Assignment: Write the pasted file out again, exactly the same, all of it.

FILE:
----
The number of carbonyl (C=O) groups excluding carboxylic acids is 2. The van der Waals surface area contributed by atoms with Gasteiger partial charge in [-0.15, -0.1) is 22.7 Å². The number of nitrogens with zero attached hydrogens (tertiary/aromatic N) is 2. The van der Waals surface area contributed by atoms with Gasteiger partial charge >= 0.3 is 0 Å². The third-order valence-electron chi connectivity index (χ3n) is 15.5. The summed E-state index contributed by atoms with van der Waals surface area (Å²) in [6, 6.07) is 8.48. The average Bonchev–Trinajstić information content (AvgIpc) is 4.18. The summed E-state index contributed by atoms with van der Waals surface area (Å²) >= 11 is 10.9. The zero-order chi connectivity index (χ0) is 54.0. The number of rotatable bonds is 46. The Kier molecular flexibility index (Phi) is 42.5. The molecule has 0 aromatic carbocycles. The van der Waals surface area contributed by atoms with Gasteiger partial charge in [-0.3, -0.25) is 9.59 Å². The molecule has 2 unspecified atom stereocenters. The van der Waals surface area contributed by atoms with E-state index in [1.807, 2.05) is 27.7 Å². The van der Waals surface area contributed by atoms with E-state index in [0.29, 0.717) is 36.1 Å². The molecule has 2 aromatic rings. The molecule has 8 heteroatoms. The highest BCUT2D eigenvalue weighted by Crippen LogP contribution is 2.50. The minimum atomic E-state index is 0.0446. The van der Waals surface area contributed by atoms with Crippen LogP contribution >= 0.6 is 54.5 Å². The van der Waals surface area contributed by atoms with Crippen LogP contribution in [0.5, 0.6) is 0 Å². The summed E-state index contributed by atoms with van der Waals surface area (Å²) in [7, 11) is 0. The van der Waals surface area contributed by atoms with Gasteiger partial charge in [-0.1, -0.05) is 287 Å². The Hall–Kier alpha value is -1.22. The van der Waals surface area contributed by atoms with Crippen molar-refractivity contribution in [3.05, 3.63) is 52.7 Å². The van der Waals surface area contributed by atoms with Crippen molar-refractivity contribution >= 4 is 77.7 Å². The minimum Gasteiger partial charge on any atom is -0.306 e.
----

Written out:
The number of carbonyl (C=O) groups excluding carboxylic acids is 2. The van der Waals surface area contributed by atoms with Gasteiger partial charge in [-0.15, -0.1) is 22.7 Å². The number of nitrogens with zero attached hydrogens (tertiary/aromatic N) is 2. The van der Waals surface area contributed by atoms with Gasteiger partial charge >= 0.3 is 0 Å². The third-order valence-electron chi connectivity index (χ3n) is 15.5. The summed E-state index contributed by atoms with van der Waals surface area (Å²) in [6, 6.07) is 8.48. The average Bonchev–Trinajstić information content (AvgIpc) is 4.18. The summed E-state index contributed by atoms with van der Waals surface area (Å²) >= 11 is 10.9. The zero-order chi connectivity index (χ0) is 54.0. The number of rotatable bonds is 46. The Kier molecular flexibility index (Phi) is 42.5. The molecule has 0 aromatic carbocycles. The van der Waals surface area contributed by atoms with Gasteiger partial charge in [-0.3, -0.25) is 9.59 Å². The molecule has 2 unspecified atom stereocenters. The van der Waals surface area contributed by atoms with E-state index in [1.807, 2.05) is 27.7 Å². The van der Waals surface area contributed by atoms with E-state index in [0.29, 0.717) is 36.1 Å². The molecule has 2 aromatic rings. The molecule has 8 heteroatoms. The highest BCUT2D eigenvalue weighted by Crippen LogP contribution is 2.50. The minimum atomic E-state index is 0.0446. The van der Waals surface area contributed by atoms with Crippen LogP contribution >= 0.6 is 54.5 Å². The van der Waals surface area contributed by atoms with Crippen LogP contribution in [0.5, 0.6) is 0 Å². The summed E-state index contributed by atoms with van der Waals surface area (Å²) in [7, 11) is 0. The van der Waals surface area contributed by atoms with Gasteiger partial charge in [-0.1, -0.05) is 287 Å². The Hall–Kier alpha value is -1.22. The van der Waals surface area contributed by atoms with Crippen molar-refractivity contribution in [3.05, 3.63) is 52.7 Å². The van der Waals surface area contributed by atoms with Crippen molar-refractivity contribution >= 4 is 77.7 Å². The minimum Gasteiger partial charge on any atom is -0.306 e.